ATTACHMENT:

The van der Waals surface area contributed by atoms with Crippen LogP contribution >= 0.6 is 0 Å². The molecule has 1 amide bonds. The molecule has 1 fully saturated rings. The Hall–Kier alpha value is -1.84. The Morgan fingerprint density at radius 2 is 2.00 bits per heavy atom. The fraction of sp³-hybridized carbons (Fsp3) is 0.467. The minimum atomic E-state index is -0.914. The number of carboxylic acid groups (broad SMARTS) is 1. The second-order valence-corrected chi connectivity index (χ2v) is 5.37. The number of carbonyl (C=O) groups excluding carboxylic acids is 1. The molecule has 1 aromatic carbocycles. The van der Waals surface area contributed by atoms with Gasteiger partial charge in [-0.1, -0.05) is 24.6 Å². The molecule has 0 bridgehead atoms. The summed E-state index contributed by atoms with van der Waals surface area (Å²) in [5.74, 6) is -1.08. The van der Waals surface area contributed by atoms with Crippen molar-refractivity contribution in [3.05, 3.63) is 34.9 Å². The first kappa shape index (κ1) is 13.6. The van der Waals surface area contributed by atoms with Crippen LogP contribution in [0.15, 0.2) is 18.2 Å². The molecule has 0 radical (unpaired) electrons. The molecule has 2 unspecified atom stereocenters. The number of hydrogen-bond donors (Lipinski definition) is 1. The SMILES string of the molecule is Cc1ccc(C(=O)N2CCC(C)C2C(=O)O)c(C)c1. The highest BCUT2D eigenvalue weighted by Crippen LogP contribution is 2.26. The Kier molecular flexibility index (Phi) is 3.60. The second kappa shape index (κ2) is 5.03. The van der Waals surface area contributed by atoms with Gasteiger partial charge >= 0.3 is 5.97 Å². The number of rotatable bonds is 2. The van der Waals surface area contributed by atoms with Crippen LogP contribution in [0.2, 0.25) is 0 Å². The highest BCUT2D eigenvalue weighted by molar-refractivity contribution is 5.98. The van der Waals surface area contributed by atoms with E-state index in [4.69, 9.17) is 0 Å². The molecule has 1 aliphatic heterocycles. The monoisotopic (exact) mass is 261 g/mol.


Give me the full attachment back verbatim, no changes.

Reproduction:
The van der Waals surface area contributed by atoms with Crippen LogP contribution >= 0.6 is 0 Å². The molecule has 1 amide bonds. The molecule has 1 fully saturated rings. The Hall–Kier alpha value is -1.84. The Morgan fingerprint density at radius 2 is 2.00 bits per heavy atom. The fraction of sp³-hybridized carbons (Fsp3) is 0.467. The minimum atomic E-state index is -0.914. The number of carboxylic acid groups (broad SMARTS) is 1. The second-order valence-corrected chi connectivity index (χ2v) is 5.37. The number of carbonyl (C=O) groups excluding carboxylic acids is 1. The molecule has 1 aromatic carbocycles. The van der Waals surface area contributed by atoms with Gasteiger partial charge in [-0.1, -0.05) is 24.6 Å². The molecule has 0 bridgehead atoms. The summed E-state index contributed by atoms with van der Waals surface area (Å²) in [5.74, 6) is -1.08. The van der Waals surface area contributed by atoms with Crippen molar-refractivity contribution in [3.05, 3.63) is 34.9 Å². The first kappa shape index (κ1) is 13.6. The van der Waals surface area contributed by atoms with Crippen LogP contribution in [0.15, 0.2) is 18.2 Å². The molecule has 0 radical (unpaired) electrons. The molecule has 2 unspecified atom stereocenters. The number of hydrogen-bond donors (Lipinski definition) is 1. The SMILES string of the molecule is Cc1ccc(C(=O)N2CCC(C)C2C(=O)O)c(C)c1. The highest BCUT2D eigenvalue weighted by Crippen LogP contribution is 2.26. The Kier molecular flexibility index (Phi) is 3.60. The second kappa shape index (κ2) is 5.03. The van der Waals surface area contributed by atoms with Gasteiger partial charge >= 0.3 is 5.97 Å². The number of rotatable bonds is 2. The van der Waals surface area contributed by atoms with Crippen LogP contribution in [0.2, 0.25) is 0 Å². The highest BCUT2D eigenvalue weighted by molar-refractivity contribution is 5.98. The van der Waals surface area contributed by atoms with E-state index in [4.69, 9.17) is 0 Å². The molecule has 1 aliphatic heterocycles. The monoisotopic (exact) mass is 261 g/mol.